No Day At The Beach

Todd Oldham's expert take on the tough beach challenge.

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The cabana challenge proved to be no day at the beach for our remaining nine designers. Three teams of three were each randomly assigned a resort destination (Tahiti, Saint Tropez, or Miami) to use as design inspirations for their cabana designs. The usual crazy time schedule was in order, but with the added challenge of re-assembling the designs on the beach in front of Kelly Wearstler's dazzling hotel, The Viceroy.
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There was no electricity on the beach so tools were to be battery or manually powered. As usual the designers gave it their all but the ultimate challenge of team work often seemed to get in the way. A good designer has to believe in their abilities and their ideas -- and this alone can create tension in an effort of like-minded people.

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It might look like there is more help when you watch a group effort, but sometimes the blunted work that comes from too many cooks in the kitchen is not worth the effort. All three of the finished cabanas had very successful design elements but unfortunately all three had some design challenges that caught the judge's eyes.
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An opinions weight, like deciding good design is, at best, a subjective call. I thank you for all the positive feedback on "Top Design." I am happy so many people are enjoying it as some serious work was expended on this show by the designers. To those that think otherwise, I urge you to tune in again because every week is something different. Or better yet, take that time to go design and make something for yourself. Eight episodes left -- stay tuned.

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A Nightmare To Decide

India Hicks' take on why Nathan ultimately had the Top Design!

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Bloody hell I can't believe it's over. How incredibly well they did. What a nightmare it was deciding. How easy the producers made it look ... evil little elves. It was in fact agony, painful, and heartbreaking because every one of those worn-out designers was a winner. This final challenge really was a way to showcase expressions of individual taste in a multiplicity of styles. And there were more than just moments that I loved about each designer's house, but in particular...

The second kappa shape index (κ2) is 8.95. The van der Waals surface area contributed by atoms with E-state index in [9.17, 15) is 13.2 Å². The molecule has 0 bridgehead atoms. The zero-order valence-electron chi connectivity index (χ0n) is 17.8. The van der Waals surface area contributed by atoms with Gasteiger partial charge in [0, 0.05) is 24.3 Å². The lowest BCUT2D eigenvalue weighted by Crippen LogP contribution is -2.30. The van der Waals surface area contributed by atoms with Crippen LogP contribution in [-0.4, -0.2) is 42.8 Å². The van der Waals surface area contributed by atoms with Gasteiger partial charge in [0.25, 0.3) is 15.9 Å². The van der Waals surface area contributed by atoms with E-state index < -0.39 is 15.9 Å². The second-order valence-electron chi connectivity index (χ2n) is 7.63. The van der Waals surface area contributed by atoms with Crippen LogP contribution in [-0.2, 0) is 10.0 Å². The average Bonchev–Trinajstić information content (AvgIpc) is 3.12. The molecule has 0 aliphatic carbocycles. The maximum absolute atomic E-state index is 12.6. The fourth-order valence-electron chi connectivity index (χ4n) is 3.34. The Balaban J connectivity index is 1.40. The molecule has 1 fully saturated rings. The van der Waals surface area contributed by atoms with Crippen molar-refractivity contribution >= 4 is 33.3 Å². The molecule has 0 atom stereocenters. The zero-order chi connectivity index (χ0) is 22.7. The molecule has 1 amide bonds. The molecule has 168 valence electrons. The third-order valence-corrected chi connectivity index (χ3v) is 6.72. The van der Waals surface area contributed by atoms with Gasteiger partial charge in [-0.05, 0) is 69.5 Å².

Perfect Preston -- believe me that is a high compliment -- I am a Virgo and love nothing more than perfectionism (I am endlessly tidying the paper clips on my desk or lining up baby diapers into flawless little rows.) His polished designs resonated strongly with me. His guest room was outstanding and remarkably detailed given the time constraints. The molding through out was a masterful gesture against the quiet palette, with his clever soft touches of color to take the chill off the monochromatic interior. (What were those absurd exclamations from me throughout this tour? "Oh" "groovy" "fantastic") So well-orchestrated was Preston's time in this finale that he hardly needed any help from his assistant, maybe only a cup of coffee....

Ondine's diminutive slick office space was the height of chic in my view. My father said "Decorating is the art of accentuating the best and covering up the worst" and here was a perfect example, a small, nondescript box of nothing became a little bold, a little eccentric, and quite luxurious. We have seen over these weeks how well-versed in the history of design Ondine is and in her house she deftly propelled her inspirations from the past into the future, working comfortably with what already existed.

Ondine excelled in creating a house with a distinctly charming feminine feel. The boy's bedroom in Nathan's house, although swept over quickly, caught my eye (And I know a thing or three about boys' bedrooms), a room rich with kid's character. There were artfully arranged groups of objects, and a color scheme neither too sophisticated nor too childish, and a funky custom bed where a seven year old could feel special every night.

Preston, Ondine and Nathan were all design heroes. They had fought, and survived. But to earn the right to say you have the Top Design needed a truly fresh approach. We were looking for grand and humble, daring and iconic, unique in vision, and enduring in legacy. Nathan's house held unexpected juxtapositions, bold moves, and a fearless imagination. His house was imbued with a sense of excitement. Nathan is very much a decorator, which is not exactly the same thing as an interior designer. The designer devises efficient solutions to questions of space; decorators impose their own personal often idiosyncratic vision to that space using trade mark techniques. I did believe he had just what we were looking for. Nathan had The Top Design.

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